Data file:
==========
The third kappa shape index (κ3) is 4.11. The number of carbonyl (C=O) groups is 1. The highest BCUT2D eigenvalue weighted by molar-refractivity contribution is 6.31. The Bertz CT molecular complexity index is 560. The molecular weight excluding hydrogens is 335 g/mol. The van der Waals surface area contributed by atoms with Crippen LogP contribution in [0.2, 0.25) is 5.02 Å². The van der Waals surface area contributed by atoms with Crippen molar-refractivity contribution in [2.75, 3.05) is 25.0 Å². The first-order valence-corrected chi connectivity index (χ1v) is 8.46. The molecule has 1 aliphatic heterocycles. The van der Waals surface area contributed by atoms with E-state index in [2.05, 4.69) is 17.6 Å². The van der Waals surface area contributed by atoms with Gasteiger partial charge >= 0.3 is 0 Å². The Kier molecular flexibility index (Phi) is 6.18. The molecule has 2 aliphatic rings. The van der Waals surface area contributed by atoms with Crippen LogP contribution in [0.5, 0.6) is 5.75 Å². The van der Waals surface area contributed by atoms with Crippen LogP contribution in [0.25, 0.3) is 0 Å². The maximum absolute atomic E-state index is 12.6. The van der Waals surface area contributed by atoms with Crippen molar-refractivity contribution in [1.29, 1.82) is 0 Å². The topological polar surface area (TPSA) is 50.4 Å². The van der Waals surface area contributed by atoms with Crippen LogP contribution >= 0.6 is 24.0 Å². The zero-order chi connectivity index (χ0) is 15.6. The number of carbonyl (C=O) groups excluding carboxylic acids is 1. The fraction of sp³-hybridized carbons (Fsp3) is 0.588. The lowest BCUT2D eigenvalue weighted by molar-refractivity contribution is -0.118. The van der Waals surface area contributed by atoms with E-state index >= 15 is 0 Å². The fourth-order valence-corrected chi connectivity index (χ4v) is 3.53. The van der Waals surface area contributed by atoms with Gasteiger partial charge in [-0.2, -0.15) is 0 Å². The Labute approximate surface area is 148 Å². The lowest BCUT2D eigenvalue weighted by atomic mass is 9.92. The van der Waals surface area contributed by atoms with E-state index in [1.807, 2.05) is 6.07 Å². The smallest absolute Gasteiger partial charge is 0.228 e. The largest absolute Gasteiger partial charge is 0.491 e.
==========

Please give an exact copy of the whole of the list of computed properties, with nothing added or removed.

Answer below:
The third kappa shape index (κ3) is 4.11. The number of carbonyl (C=O) groups is 1. The highest BCUT2D eigenvalue weighted by molar-refractivity contribution is 6.31. The Bertz CT molecular complexity index is 560. The molecular weight excluding hydrogens is 335 g/mol. The van der Waals surface area contributed by atoms with Crippen LogP contribution in [0.2, 0.25) is 5.02 Å². The van der Waals surface area contributed by atoms with Crippen molar-refractivity contribution in [2.75, 3.05) is 25.0 Å². The first-order valence-corrected chi connectivity index (χ1v) is 8.46. The molecule has 1 aliphatic heterocycles. The van der Waals surface area contributed by atoms with E-state index in [2.05, 4.69) is 17.6 Å². The van der Waals surface area contributed by atoms with Gasteiger partial charge >= 0.3 is 0 Å². The Kier molecular flexibility index (Phi) is 6.18. The molecule has 2 aliphatic rings. The van der Waals surface area contributed by atoms with Crippen LogP contribution in [0.5, 0.6) is 5.75 Å². The van der Waals surface area contributed by atoms with Crippen LogP contribution in [0.25, 0.3) is 0 Å². The maximum absolute atomic E-state index is 12.6. The van der Waals surface area contributed by atoms with Crippen molar-refractivity contribution in [1.29, 1.82) is 0 Å². The topological polar surface area (TPSA) is 50.4 Å². The van der Waals surface area contributed by atoms with Crippen LogP contribution >= 0.6 is 24.0 Å². The zero-order chi connectivity index (χ0) is 15.6. The number of carbonyl (C=O) groups excluding carboxylic acids is 1. The fraction of sp³-hybridized carbons (Fsp3) is 0.588. The lowest BCUT2D eigenvalue weighted by molar-refractivity contribution is -0.118. The van der Waals surface area contributed by atoms with E-state index >= 15 is 0 Å². The fourth-order valence-corrected chi connectivity index (χ4v) is 3.53. The van der Waals surface area contributed by atoms with Gasteiger partial charge in [-0.2, -0.15) is 0 Å². The Labute approximate surface area is 148 Å². The lowest BCUT2D eigenvalue weighted by atomic mass is 9.92. The van der Waals surface area contributed by atoms with E-state index in [1.807, 2.05) is 6.07 Å². The smallest absolute Gasteiger partial charge is 0.228 e. The largest absolute Gasteiger partial charge is 0.491 e.